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Published February 28, 2007 at 5:00 p.m.

By now you'd think we would be done talking about "The Sims."

Millions of copies and endless spin-offs and sequels later, we're still tidying up virtual homes and wondering whether our pretend, on-screen people will find true love and happiness. With the release of "The Sims: Life Stories," players have another reason to return to the world of colorful dollhouses and adorable dollhouse people, dirty dishes and all-night dance parties.

Fans of the series will find much to like in this new version's simplicity and trimmed-down game play, even if the game lacks some of the depth and complexity of the Sim worlds they've grown to love. As a result, "Life Stories" works best in bringing "The Sims" experience to people who never had the time or the inclination to master the original.

As in the first version, players must click around the screen at a maddening pace to keep their Sim people clothed, fed, rested, clean and happy. One minute it's pinball, the next a shower and moments later, you're hustling your Sim over to the computer to surf the Internet for jobs.

But unlike the mainstream "Sims" game, "Life Stories" goes easier on the player by making the daily chores of keeping a Sim alive a bit easier, and by providing a story in 12 chapters so the player doesn't have to worry about straining any muscles in his imagination concocting a plot.

Like diet soda, "Life Stories" works to keep the flavor in a lighter product.

In the marketingspeak of the game's box, these edits to game structure make it "laptop friendly." And just to prove the point that this is the title you should play at work in between conference calls, the game never covers up the Windows start menu or task bar. This means you can monitor email and instant-messaging clients, maintaining the appearance of working on that annual report while you are, in fact, actively trying to ruin the marriage of your Sim neighbors.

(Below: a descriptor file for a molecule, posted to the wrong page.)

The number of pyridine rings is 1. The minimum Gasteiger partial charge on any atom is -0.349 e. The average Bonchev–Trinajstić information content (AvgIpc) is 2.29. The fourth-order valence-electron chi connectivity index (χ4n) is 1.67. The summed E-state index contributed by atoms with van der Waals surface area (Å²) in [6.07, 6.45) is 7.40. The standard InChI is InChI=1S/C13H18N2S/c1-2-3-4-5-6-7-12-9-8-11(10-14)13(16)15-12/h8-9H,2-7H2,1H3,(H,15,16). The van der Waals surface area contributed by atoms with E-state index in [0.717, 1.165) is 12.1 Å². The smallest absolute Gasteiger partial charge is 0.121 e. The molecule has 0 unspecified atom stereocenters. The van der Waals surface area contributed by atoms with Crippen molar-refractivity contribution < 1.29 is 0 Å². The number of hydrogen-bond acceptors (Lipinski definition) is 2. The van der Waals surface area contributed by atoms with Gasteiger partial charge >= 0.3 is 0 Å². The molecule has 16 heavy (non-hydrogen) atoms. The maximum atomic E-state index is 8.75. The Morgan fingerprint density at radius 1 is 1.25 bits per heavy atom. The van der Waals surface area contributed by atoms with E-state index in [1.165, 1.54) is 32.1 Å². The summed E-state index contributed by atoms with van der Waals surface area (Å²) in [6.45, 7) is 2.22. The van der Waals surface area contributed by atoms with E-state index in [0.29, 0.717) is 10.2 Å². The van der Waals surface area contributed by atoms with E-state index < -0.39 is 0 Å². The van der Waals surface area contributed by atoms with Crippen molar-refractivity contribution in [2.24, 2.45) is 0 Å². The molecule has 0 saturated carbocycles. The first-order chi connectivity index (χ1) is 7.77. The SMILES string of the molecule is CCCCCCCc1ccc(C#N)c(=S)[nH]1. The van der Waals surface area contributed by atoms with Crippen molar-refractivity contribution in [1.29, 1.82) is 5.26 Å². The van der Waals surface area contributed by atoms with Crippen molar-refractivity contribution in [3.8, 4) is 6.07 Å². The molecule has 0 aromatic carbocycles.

The game comes with two separate plot lines, one featuring the new girl in town and the other about a dashing entrepreneur. Scripted plot points drop in key characters and fragments of story to keep the play moving along.

And when playing with other people's lives grows dull, create-your-own-story mode provides the chance to enjoy classic, open-ended "Sims" fun.

This kinder, simpler "Sims" format holds a lot of promise. Even though the two tales included with the first disc follow a fairly standard soap-opera narrative of falling in and out of love in successive cycles, a packed-in advertisement for future editions sounds like even more fun. One can only imagine the inherent drama coming in this summer's installment of "Pet Stories." Even better, get ready to relive "Gilligan's Island" or "Lost" when "Castaway Stories" is released next year.

Who's It For: Like soap operas? "The Sims: Life Stories" is the ultimate interactive pot of simmering social intrigue.

If You Like This, Try That: Thanks to truckloads of expansion packs and sequels, the Sim world has grown into a universe. Pick up a copy of "The Sims 2" and an expansion pack or two to take your Sims with you.

Best Part: Just when the grind of shower-eat-work-eat-sleep starts to grow dull, "Life Stories" throws in something to spice up the action. Whether it's a comical electrocution while trying to fix your computer or an impromptu catfight with a jealous neighbor, "The Sims" keeps you playing for the next surprise.